Once you have constructed your desired object, choose the arrow tool in the top left and drag it over the entire model. Once releasing the arrow tool, the whole thing should be highlighted in blue.
Once successfully highlighted, right click on the object and press “make group”. A large blue box should appear around your design.
- On the task bar at the top of your screen should be the word “Plugins”. Plugins can be found between “Window” and “Help”.
- (If you do not see the Plugins option, it may be hidden from view or not acknowledged by the program. To fix this, click Window, then scroll to Preferences. A small window will appear like this:
- Click Extensions. Providing you downloaded the Plugin correctly, it will show up among other Plugins as shown above. Click all the boxes that appear.) Then hit OK.
- In continuance, after clicking Plugins, Slice Modeler should appear to be an option. With your object still selected, click Slice Modeler. ( All credit goes to TIG from cad-addict.com for designing the plugin.) A window named “Slicing Parameters” will now show up like so:
- Now, this is where there may be variables. The whole process contains a little bit of guess and check. To begin, I normally plug 1/8 for “Slice Spacing” and 1/8 for “Slice Thickness”. Now, I begin with numbers so small simply because I am designing models for a MK5 HBP Cupcake. The platform for the machine is only 4’ by 4’. If your object is larger and your application is different, then I’d suggest plugging in slightly larger numbers to begin with.
- Under these two options is the “Slice Orientation”. This all depends on your desired result and the design of the object. There are 3 options, X which slices horizontally, Y which slices vertically, and Z which slices in a somewhat undetermined fashion depending once again on your object. For these instructions and easiest presentation, I will pick X for my Slice Orientation. You may leave “Layer” at “Layer 0”. It has no effect unless customized. Then color is the orientation of the object which may be left at default.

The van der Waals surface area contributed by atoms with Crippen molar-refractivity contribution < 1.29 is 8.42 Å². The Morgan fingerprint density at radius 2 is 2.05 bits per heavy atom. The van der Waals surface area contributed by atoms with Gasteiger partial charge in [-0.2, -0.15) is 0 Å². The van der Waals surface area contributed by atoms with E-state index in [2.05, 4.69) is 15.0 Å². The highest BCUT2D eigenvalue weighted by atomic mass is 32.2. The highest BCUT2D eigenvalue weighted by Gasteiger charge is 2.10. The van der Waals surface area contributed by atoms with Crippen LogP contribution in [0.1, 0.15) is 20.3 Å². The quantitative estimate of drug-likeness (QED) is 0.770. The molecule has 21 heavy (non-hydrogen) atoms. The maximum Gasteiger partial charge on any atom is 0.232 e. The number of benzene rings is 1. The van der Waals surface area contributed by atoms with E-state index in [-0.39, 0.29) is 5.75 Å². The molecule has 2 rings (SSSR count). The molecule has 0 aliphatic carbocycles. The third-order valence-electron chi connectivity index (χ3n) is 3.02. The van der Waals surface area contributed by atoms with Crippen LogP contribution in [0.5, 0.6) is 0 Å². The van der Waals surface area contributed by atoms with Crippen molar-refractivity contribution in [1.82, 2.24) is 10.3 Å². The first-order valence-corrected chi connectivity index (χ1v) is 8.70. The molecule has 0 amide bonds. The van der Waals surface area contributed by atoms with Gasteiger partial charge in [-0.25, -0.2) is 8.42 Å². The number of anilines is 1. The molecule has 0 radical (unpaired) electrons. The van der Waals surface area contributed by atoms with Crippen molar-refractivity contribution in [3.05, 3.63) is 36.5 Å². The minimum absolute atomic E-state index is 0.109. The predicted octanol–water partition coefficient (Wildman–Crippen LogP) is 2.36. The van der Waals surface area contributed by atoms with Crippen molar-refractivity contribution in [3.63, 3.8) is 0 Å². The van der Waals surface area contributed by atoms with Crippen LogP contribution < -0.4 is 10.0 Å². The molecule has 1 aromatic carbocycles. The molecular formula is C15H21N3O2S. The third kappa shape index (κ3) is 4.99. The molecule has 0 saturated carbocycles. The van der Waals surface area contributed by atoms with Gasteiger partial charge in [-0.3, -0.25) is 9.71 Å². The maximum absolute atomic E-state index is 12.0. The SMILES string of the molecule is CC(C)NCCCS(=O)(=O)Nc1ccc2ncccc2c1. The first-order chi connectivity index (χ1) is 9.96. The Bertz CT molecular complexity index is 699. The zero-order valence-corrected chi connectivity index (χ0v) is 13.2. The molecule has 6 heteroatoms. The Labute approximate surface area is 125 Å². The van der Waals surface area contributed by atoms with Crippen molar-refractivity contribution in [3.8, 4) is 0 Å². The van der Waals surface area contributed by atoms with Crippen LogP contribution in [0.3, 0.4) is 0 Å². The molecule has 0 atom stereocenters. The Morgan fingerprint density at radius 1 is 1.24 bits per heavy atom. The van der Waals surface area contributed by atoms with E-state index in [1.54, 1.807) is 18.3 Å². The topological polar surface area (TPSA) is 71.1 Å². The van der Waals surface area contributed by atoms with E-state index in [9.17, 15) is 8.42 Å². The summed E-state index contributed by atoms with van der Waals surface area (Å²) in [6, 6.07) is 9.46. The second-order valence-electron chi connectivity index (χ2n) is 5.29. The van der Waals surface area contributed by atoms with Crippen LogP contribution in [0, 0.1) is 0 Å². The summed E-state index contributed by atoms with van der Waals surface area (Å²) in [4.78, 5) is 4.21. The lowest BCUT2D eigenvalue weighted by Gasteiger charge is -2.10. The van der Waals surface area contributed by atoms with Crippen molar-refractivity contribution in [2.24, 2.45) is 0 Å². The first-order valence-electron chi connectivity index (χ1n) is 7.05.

- After finishing these parameters, click “OK”. It will then ask you if you wish to add a number to each slice. Click yes to make it easy to keep track of all the cuts once made. It then gives you specifications:
- Click leave Original Section hidden to only see the cuts themselves opposed to the cuts within the entire object.
- The original menu will then appear once again. If you wish to slice the object two ways, then follow step 4 all the way through again. So if you only want the object cut one way, simply hit cancel. In this case, I’m only going to slice my model on the X axis.
- You are then left with your sliced model! If your model does not have full and complete walls, there may have been missing components in the original sketchup file as can be seen here:
- If this is the scenario, then simply connect the lines to make full walls in order to have proper cuts. It is fairly obvious as to what lines are and are not connected. I fixed this issue and erected full walls ready to cut!
(Now that you have a full set of slices, the flights of ideas plugin found at flightsofideas.net should also be on your screen once downloaded and clicked in step 3. The plugin is an SVG extension which is an acronym for Scalable Vector Graphic. It takes the slices and exports them. The extension should be right on your screen next to the object as seen in the picture above. It is in the top left corner with green lettering saying “SVG” and a dragonfly next to it.)
- The object should still be grouped from Step 2, but if not, follow the step again. After grouped, click the Flights of Ideas extension. A window then pops up that says “Export Faces To SVG”.
- At the “Output File” bar, type in what you wish to save the object as. ***NOTE***- Ensure after naming the object you leave the file extension “.svg” at the end. This is important!
- As for the rest of the Flights of Ideas settings, you may leave them be. Hit ok, and it will then acknowledge that the file has been exported.
Open up Gimp. Find your file, where it should have a “.svg” file extension if exported correctly as highlighted in blue, and open it up:
- Here you should find all the slices of your object lined up and ready to be sent to the laser cutter! One last step though. You must click file, then save as. The name of your object will appear with the “.svg” file extension at the end of it. You must erase the “.svg” and put “.jpeg” in its place instead. A jpeg is a picture file that the laser cutter will acknowledge and open up.
- Hit save. Then another box appears. Click “Export”
- Another window will then pop up that says “Save As JPEG”. The first line down says quality. Simply type 100 into the box and hit save.
- Your file should now open on your laser cut and has made a successful transfer from Sketchup through Gimp, and now into whatever program you use to run your laser! Happy cutting!